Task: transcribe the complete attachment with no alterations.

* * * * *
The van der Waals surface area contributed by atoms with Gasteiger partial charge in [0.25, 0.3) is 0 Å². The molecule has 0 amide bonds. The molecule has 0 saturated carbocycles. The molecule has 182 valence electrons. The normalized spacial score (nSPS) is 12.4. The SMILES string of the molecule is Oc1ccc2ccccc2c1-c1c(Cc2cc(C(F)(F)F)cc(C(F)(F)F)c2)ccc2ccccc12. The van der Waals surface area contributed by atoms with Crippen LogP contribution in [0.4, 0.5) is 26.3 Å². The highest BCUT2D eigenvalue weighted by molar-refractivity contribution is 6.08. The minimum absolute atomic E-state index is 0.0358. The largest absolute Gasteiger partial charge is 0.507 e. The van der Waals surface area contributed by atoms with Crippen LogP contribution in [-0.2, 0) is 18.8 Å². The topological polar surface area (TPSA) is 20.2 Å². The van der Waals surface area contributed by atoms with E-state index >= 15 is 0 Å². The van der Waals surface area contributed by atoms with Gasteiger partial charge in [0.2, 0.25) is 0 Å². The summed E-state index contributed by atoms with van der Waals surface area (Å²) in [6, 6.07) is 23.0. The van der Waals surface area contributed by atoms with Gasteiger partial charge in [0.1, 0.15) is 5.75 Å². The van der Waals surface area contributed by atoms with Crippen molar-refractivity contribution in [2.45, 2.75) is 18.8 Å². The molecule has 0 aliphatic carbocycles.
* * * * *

The van der Waals surface area contributed by atoms with Gasteiger partial charge in [0.25, 0.3) is 0 Å². The molecule has 0 amide bonds. The molecule has 0 saturated carbocycles. The molecule has 182 valence electrons. The normalized spacial score (nSPS) is 12.4. The SMILES string of the molecule is Oc1ccc2ccccc2c1-c1c(Cc2cc(C(F)(F)F)cc(C(F)(F)F)c2)ccc2ccccc12. The van der Waals surface area contributed by atoms with Crippen LogP contribution in [0.4, 0.5) is 26.3 Å². The highest BCUT2D eigenvalue weighted by molar-refractivity contribution is 6.08. The minimum absolute atomic E-state index is 0.0358. The largest absolute Gasteiger partial charge is 0.507 e. The van der Waals surface area contributed by atoms with Crippen LogP contribution in [-0.2, 0) is 18.8 Å². The topological polar surface area (TPSA) is 20.2 Å². The van der Waals surface area contributed by atoms with E-state index >= 15 is 0 Å². The van der Waals surface area contributed by atoms with Gasteiger partial charge in [0.2, 0.25) is 0 Å². The summed E-state index contributed by atoms with van der Waals surface area (Å²) in [6, 6.07) is 23.0. The van der Waals surface area contributed by atoms with Gasteiger partial charge in [0.1, 0.15) is 5.75 Å². The van der Waals surface area contributed by atoms with Crippen molar-refractivity contribution in [2.45, 2.75) is 18.8 Å². The molecule has 0 aliphatic carbocycles.